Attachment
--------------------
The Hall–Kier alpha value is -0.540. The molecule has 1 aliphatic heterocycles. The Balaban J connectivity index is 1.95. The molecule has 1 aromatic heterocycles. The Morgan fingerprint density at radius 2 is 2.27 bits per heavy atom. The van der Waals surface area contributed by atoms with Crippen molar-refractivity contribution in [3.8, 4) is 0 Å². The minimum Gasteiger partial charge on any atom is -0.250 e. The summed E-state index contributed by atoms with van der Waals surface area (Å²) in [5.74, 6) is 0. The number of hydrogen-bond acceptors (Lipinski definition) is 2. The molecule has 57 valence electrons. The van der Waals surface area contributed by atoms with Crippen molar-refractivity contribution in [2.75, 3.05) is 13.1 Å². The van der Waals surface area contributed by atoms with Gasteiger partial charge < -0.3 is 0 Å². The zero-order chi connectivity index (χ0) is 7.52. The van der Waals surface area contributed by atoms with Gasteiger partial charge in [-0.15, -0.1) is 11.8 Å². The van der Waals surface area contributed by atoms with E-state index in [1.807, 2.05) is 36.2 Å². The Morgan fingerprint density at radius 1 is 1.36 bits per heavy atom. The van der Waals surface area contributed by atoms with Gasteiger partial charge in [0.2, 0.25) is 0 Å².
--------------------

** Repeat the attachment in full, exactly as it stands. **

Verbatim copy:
The Hall–Kier alpha value is -0.540. The molecule has 1 aliphatic heterocycles. The Balaban J connectivity index is 1.95. The molecule has 1 aromatic heterocycles. The Morgan fingerprint density at radius 2 is 2.27 bits per heavy atom. The van der Waals surface area contributed by atoms with Crippen molar-refractivity contribution in [3.8, 4) is 0 Å². The minimum Gasteiger partial charge on any atom is -0.250 e. The summed E-state index contributed by atoms with van der Waals surface area (Å²) in [5.74, 6) is 0. The number of hydrogen-bond acceptors (Lipinski definition) is 2. The molecule has 57 valence electrons. The van der Waals surface area contributed by atoms with Crippen molar-refractivity contribution in [2.75, 3.05) is 13.1 Å². The van der Waals surface area contributed by atoms with Gasteiger partial charge < -0.3 is 0 Å². The zero-order chi connectivity index (χ0) is 7.52. The van der Waals surface area contributed by atoms with Gasteiger partial charge in [-0.15, -0.1) is 11.8 Å². The van der Waals surface area contributed by atoms with E-state index in [1.807, 2.05) is 36.2 Å². The Morgan fingerprint density at radius 1 is 1.36 bits per heavy atom. The van der Waals surface area contributed by atoms with Gasteiger partial charge in [0.2, 0.25) is 0 Å².